I had 99 failed auditions as an actor/comic.  I really did give that a healthy shot – people just don't want to see me do that stuff.  When the brand actor we were after landed a plum studio gig just before shooting, there was little we could do.  On remote location in seaboard Canada, we were down to slim pickings.  My producer, Paul McNeill, had ‘an idea’…
Photo left: Jesse Camacho as Grandpa

Paul:  I have an idea.
Jacob:  You have a bad idea.
Paul:  We need someone who knows the words.
Jacob:  We need someone who won't ruin the movie.
Paul:  You've already been rehearsing with the kids, they respond to you.
Jacob:  Audiences will not respond to me.
Paul:  You can have it your way – not be in the movie… and not make a movie.
Jacob:  Measure me for wardrobe.
And yes, that’s when I got the fantastic idea to add a 2nd pair of eyes.  Surely someone uncredited has that job on gigantic films like Dances with Wolves or Braveheart
How much did the film diverge from your original script?
The shooting script was admittedly too long, and we shot everything (on time too).  But this led to extensive surgery in editing – not even shortening scenes or removing them made enough difference.  We literally had to remove characters, lead characters even.  Not only were their scenes cut, but we had to digitally paint them out of scenes.  It was a sad but necessary decision.  On the DVD commentary, I will walk people through the remarkable changes we made reconstructing the plot.  But I don’t want to rob audiences of enjoying the film as it exists now.
With all the hats you wore for this film, what was your favorite job?
I will always be a storyteller.  Whether by pointing, pencil, prose, puppet, or posture, I feel responsible in every medium to entertain.  Writing was indulgent therapy, reckless imagination.  I felt like the sorcerer’s apprentice. ‘Make it Day!  Make it night!’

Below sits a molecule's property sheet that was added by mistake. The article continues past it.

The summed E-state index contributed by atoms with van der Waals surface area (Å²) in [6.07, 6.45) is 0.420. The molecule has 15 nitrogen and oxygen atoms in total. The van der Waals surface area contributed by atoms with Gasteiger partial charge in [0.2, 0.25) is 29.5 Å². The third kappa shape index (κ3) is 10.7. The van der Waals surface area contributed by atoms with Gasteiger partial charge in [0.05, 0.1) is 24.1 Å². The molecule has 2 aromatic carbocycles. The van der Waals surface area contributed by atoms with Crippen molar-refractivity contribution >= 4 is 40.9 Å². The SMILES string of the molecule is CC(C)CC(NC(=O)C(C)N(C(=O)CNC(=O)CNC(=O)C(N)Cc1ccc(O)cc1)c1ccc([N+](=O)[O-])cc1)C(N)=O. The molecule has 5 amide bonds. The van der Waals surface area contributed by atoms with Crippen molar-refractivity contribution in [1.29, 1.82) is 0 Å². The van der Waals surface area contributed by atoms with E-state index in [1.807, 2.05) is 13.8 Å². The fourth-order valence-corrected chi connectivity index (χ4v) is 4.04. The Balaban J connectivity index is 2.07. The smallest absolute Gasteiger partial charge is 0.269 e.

Acting was visceral, fitness for my nervous system.  Writing was visceral too, at least the way I do it.  I rant dialogue out loud, yell into my Dictaphone and transcribe later. 

I am, however, without question, most at home directing.  Whether I'm any good is a separate issue entirely, but it's the shoe that fits most naturally.
Photo left: Reva Timbers (left), who plays Sundae, takes a break with other actors

How did John Cusack come to be your uncredited narrator?
For a year I tried making offers.  I sent letters.  I sent Camp 1989-themed care packages – mood rings, Big League Chew, '89 Playboys, unopened vintage Chicago baseball cards, a mix tape.  Nothing.  After I shot the film, I sent some footage to Michael London Productions (Sideways).  They liked the film and asked what I still needed.  I replied, ‘John Cusack’.  An hour later the William Morris Agency called and we were negotiating.
John Cusack was very generous with his participation and did a perfect job, but the ‘brand’ is worth $10 million.  Everyone can tell who the voice is anyway, so I saved $10 million and didn’t buy the credit.

The film seems to vacillate between traditional sexist language/images for laughs and using them in a more self-aware way.  Do you have some thoughts on this that you’d like to share?
Ah, my favorite part.  Growing up all the guys fumbled their way dealing with girls, and often times everyone just got hurt.  I always wish that little boys could behave a little better toward little girls.  I figured this was the best medium for me to get the message out, and I wrapped it in the filthiest jokes I knew.  To get the medicine down, make it taste like cherries.  I knew boys would eat this film up.  And they seem to be. 
How would you describe the film festival experience?
Summerhood movieSummerhood has played at 5 festivals and won 3 awards.  And we just got accepted (February 2009) into the Giffoni Film Festival in Salerno, Italy.  It’s probably the most prestigious children's fest on the planet.  The coolest part is the jury is all children. 
We are very fortunate to be getting such enthusiastic crowds.  But nowadays you have to prove that you can attract consistent audiences before getting picked up for theatrical distribution.  I'm hopeful.
What was your initial interest in film?  Animation?  Acting?  Filmmaking?
A combination, for sure.  The first two films I saw were Raiders of the Lost Ark and Superman.  Film was inspiring and adventures, while animation fascinated me.  I'd make flip books and stop motion movies until I wrecked several cameras.  But I thought it had to be one or the other, live or animation.  Then it clicked.  A screenplay doesn't care if it's live action or animation – story is story is story.  I had space for both in my heart.
What are you working on now?
I'm currently working on three scripts and enjoying every minute of it.

Photos courtesy of Jacob Medjuck.

Santa Barbara Film Festival 2008